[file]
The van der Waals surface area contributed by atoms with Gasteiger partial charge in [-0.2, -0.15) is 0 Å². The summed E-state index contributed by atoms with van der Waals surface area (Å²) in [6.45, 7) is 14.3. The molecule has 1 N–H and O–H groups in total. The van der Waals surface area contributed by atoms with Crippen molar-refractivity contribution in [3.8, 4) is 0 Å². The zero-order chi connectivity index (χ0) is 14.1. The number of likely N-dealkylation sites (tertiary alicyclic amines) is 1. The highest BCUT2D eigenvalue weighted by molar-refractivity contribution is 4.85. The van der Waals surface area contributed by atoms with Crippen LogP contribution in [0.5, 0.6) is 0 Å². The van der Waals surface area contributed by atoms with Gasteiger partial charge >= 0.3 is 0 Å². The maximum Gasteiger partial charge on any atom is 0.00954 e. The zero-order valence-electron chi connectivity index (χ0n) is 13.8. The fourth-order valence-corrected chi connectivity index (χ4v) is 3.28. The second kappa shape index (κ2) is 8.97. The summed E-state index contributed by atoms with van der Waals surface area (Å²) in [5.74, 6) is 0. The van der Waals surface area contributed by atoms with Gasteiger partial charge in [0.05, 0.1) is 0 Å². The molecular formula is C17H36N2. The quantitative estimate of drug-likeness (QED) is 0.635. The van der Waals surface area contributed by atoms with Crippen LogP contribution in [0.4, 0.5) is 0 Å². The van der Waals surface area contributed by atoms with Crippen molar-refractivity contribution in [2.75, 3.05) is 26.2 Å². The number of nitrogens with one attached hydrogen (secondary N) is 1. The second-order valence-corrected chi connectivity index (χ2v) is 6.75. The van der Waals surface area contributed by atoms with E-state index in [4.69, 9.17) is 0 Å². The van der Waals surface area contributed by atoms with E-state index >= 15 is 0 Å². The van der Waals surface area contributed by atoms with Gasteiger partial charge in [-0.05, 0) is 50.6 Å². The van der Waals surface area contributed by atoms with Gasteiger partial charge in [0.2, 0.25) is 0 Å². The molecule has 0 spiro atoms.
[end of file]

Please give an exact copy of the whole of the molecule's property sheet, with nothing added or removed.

The van der Waals surface area contributed by atoms with Gasteiger partial charge in [-0.2, -0.15) is 0 Å². The summed E-state index contributed by atoms with van der Waals surface area (Å²) in [6.45, 7) is 14.3. The molecule has 1 N–H and O–H groups in total. The van der Waals surface area contributed by atoms with Crippen molar-refractivity contribution in [3.8, 4) is 0 Å². The zero-order chi connectivity index (χ0) is 14.1. The number of likely N-dealkylation sites (tertiary alicyclic amines) is 1. The highest BCUT2D eigenvalue weighted by molar-refractivity contribution is 4.85. The van der Waals surface area contributed by atoms with Crippen LogP contribution in [0.5, 0.6) is 0 Å². The van der Waals surface area contributed by atoms with Gasteiger partial charge >= 0.3 is 0 Å². The maximum Gasteiger partial charge on any atom is 0.00954 e. The zero-order valence-electron chi connectivity index (χ0n) is 13.8. The fourth-order valence-corrected chi connectivity index (χ4v) is 3.28. The second kappa shape index (κ2) is 8.97. The summed E-state index contributed by atoms with van der Waals surface area (Å²) in [5.74, 6) is 0. The van der Waals surface area contributed by atoms with Gasteiger partial charge in [0.05, 0.1) is 0 Å². The molecular formula is C17H36N2. The quantitative estimate of drug-likeness (QED) is 0.635. The van der Waals surface area contributed by atoms with Crippen LogP contribution in [0.4, 0.5) is 0 Å². The van der Waals surface area contributed by atoms with Crippen molar-refractivity contribution in [2.75, 3.05) is 26.2 Å². The number of nitrogens with one attached hydrogen (secondary N) is 1. The second-order valence-corrected chi connectivity index (χ2v) is 6.75. The van der Waals surface area contributed by atoms with E-state index in [4.69, 9.17) is 0 Å². The van der Waals surface area contributed by atoms with E-state index >= 15 is 0 Å². The van der Waals surface area contributed by atoms with Gasteiger partial charge in [-0.05, 0) is 50.6 Å². The van der Waals surface area contributed by atoms with Gasteiger partial charge in [0.2, 0.25) is 0 Å². The molecule has 0 spiro atoms.